Abstract

Chapter 3 discusses existing management models and corporate governance best practices for waste management firms. It provides some relevant experiences across Europe. It offers a focus on the ongoing remunicipalization process in the public service provision and urban waste management.

Details

Best Practices in Urban Solid Waste Management
Type: Book
ISBN: 978-1-80043-889-7

Keywords

Content available
Book part
Publication date: 12 July 2021

Giulia Romano, Claudio Marciano and Maria Silvia Fiorelli

Abstract

Details

Best Practices in Urban Solid Waste Management
Type: Book
ISBN: 978-1-80043-889-7

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Expert briefing
Publication date: 2 April 2019

Reforms of China's state-owned enterprises.

Details

DOI: 10.1108/OXAN-DB242908

ISSN: 2633-304X

Keywords

Geographic
Topical
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Article
Publication date: 13 July 2018

Hafsa Ahmed and David A. Cohen

The purpose of this paper is to focus on understanding of stakeholder attributes and attitudes towards privatisation. It examines the stakeholder attributes through the…

Abstract

Purpose

The purpose of this paper is to focus on understanding of stakeholder attributes and attitudes towards privatisation. It examines the stakeholder attributes through the framework provided by Mitchell et al. (1997). By combining it with the concept of issue salience proposed by Bundy et al. (2013), it addresses the current gap in research on how stakeholders influence the process of privatisation.

Design/methodology/approach

This research uses a process research approach to examine the privatisation process in New Zealand’s electricity industry in order to explore contexts, content and process of change. By collecting real-time data during the period of privatisation, utilising a process approach provided the authors a view of the historical path and associated events which lead to identification of stakeholder attributes and attitudes towards privatisation.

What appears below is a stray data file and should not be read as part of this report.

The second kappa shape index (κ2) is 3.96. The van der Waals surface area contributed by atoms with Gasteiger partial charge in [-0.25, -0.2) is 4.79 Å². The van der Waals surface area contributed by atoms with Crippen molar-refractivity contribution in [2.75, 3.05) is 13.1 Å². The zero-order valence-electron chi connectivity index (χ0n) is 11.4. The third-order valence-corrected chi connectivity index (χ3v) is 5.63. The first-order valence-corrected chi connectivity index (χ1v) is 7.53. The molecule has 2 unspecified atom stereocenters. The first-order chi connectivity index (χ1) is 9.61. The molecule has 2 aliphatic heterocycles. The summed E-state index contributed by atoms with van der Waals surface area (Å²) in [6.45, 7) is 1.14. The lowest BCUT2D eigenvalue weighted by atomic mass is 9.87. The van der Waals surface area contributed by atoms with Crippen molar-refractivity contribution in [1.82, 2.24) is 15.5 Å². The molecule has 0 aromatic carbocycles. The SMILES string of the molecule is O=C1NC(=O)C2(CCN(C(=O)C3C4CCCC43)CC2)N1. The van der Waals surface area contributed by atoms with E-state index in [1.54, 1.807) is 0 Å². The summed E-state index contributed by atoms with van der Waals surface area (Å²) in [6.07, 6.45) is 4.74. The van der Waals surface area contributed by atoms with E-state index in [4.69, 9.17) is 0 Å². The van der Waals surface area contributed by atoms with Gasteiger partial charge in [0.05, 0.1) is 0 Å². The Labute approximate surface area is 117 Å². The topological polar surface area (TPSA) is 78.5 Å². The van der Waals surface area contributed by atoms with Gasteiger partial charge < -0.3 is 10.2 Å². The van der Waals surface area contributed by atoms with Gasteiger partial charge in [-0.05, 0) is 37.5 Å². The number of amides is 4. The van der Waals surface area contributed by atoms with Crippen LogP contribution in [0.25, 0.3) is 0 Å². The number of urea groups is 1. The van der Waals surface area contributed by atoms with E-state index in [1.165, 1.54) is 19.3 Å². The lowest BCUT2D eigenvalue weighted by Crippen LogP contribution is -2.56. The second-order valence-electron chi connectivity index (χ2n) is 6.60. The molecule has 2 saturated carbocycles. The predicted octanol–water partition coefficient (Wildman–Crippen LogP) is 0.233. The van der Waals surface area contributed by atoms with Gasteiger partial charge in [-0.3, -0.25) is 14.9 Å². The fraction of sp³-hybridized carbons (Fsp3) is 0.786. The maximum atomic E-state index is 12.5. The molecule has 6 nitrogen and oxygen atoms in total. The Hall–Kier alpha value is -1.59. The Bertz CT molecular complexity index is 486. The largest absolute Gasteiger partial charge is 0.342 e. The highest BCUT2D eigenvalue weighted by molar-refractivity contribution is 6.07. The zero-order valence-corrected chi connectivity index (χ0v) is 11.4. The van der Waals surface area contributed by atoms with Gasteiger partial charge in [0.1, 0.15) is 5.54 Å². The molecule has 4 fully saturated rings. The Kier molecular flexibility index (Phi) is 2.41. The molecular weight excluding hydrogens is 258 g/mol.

Findings

The research offers a unique insight into stakeholder attributes exhibited by different groups during privatisation. The authors identified that during privatisation the government is the ultimate stakeholder who sets the rules of the game of privatisation by exhibiting the attributes of power, legitimacy and urgency. The attributes exhibited by other stakeholders were transitory and were impacted by issue salience. The authors also identified that stakeholders exhibiting all three attributes (the government) chose a non-response approach to deal with any conflicting issues raised by other stakeholders.

Originality/value

The research examined the new public management emphasis on the privatisation of state-owned enterprises (SOEs) vis-à-vis stakeholder groups, utilising the complementary concepts of stakeholder salience and issue salience. This research makes a contribution to stakeholder management theory in the public sector by identifying how various stakeholders influence the process of privatisation of SOEs.

Details

International Journal of Public Sector Management, vol. 32 no. 2
Type: Research Article
ISSN: 0951-3558

Keywords

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Article
Publication date: 11 September 2017

Huong Dieu Dang and Michael Jolly

The strong performance of New Zealand’s equity market and the Government’s efforts to encourage small investors to invest in initial public offering (IPO) firms raises two…

Abstract

Purpose

The strong performance of New Zealand’s equity market and the Government’s efforts to encourage small investors to invest in initial public offering (IPO) firms raises two questions: should retail investors invest in IPO offers and what types of IPOs are worth buying in the long term? The paper aims to discuss these issues.

Design/methodology/approach

The authors construct buy and hold equally weighted portfolios of IPOs and peers based on sales forecast, market capitalisation, and price-to-book ratio. The authors employ four benchmark-adjusted performance measures: cumulative average abnormal return (CAR), holding period return difference, wealth relative, and excess return (α).